When I first started the monthly money mistake series it was a way to stay accountable at the same time as learning new money lessons. This month I’m going to focus more on the money lesson than the money mistake.
A money lesson also sounds more targeted toward growth than a money mistake. Yes, it is good to learn from one’s mistakes, but learning comes from the lesson, and growth has always been the focus of this series.
With everything going on in the world right now we are not spending as much money as we used to. And with so many shops closed there is less temptation to mindlessly buy things (I’m not much of an online shopper) and our travel budget has dropped to zero.
Looking back on previous monthly money mistakes, a lot of them have to do with food. This month’s money lesson also seems to relate to food, although the lesson itself is universal.
But before we get to this month’s money lesson let’s recap progress on last month’s money mistake – the cost of not being prepared.
Last Month’s Money Mistake Follow Up
Last month I outlined four action steps that would help me and my family to be prepared should another global pandemic or major emergency affect us. When it comes to preparing a family emergency preparedness kit I can honestly say I have done nothing to achieve this goal.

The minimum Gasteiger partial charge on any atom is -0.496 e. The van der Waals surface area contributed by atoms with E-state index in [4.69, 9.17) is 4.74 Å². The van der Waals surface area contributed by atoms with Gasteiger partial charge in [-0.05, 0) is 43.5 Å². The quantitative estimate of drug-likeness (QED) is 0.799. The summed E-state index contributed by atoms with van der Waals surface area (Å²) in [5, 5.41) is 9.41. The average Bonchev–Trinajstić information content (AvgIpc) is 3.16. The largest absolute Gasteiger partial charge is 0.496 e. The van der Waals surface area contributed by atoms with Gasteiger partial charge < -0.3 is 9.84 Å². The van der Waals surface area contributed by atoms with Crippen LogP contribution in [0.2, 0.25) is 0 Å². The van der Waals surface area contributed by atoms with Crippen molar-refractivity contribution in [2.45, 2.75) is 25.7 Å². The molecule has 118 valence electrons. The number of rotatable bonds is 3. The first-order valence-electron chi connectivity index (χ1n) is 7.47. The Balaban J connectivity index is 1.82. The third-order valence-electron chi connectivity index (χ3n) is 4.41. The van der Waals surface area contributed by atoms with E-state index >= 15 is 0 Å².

To be honest, it has sort of slipped my mind. We are, however, getting better at not overspending when it comes to grocery shopping. And even though we may not be getting the best deal every time we shop, we are shopping less overall.
The creation of a family emergency preparedness kit is a task that will be ongoing. Thankfully we have not needed it but really should do some work to be more prepared should something drastic happen.
This Month’s Money Lesson – Preamble
Real estate is a big part of our investment portfolio. We currently own and self-manage 9 rental properties that we bought years ago based on specific property criteria.
One of the things we do whenever we have a new tenant move-in is to provide them with a tenant welcome basket. The basket is full of cleaning supplies and necessities that may not be readily available during a move.
Because we self-manage our portfolio and are not dealing with tenants moving-in frequently, one of the ways I have made this process easier is to create a list of all the items that go in the tenant welcome basket.
Some of the items we purchase in bulk so we have a storage tote for any extra supplies we have.
This past month we had a tenant move out because she bought her own place. This meant that we also had new tenants moving in and therefore needed to prepare a new tenant welcome basket. As I’m working from home, my daughter and I are staying fairly self-isolated. This means that hubby does all of the errands as he is also still going to work as an essential service worker.
So I printed off the tenant welcome basket list, went through our supply storage to cross off any items that we already had and didn’t need. Then I sent hubby to the store to pick up the rest of the items so that I could assemble the tenant welcome basket.
The Money Lesson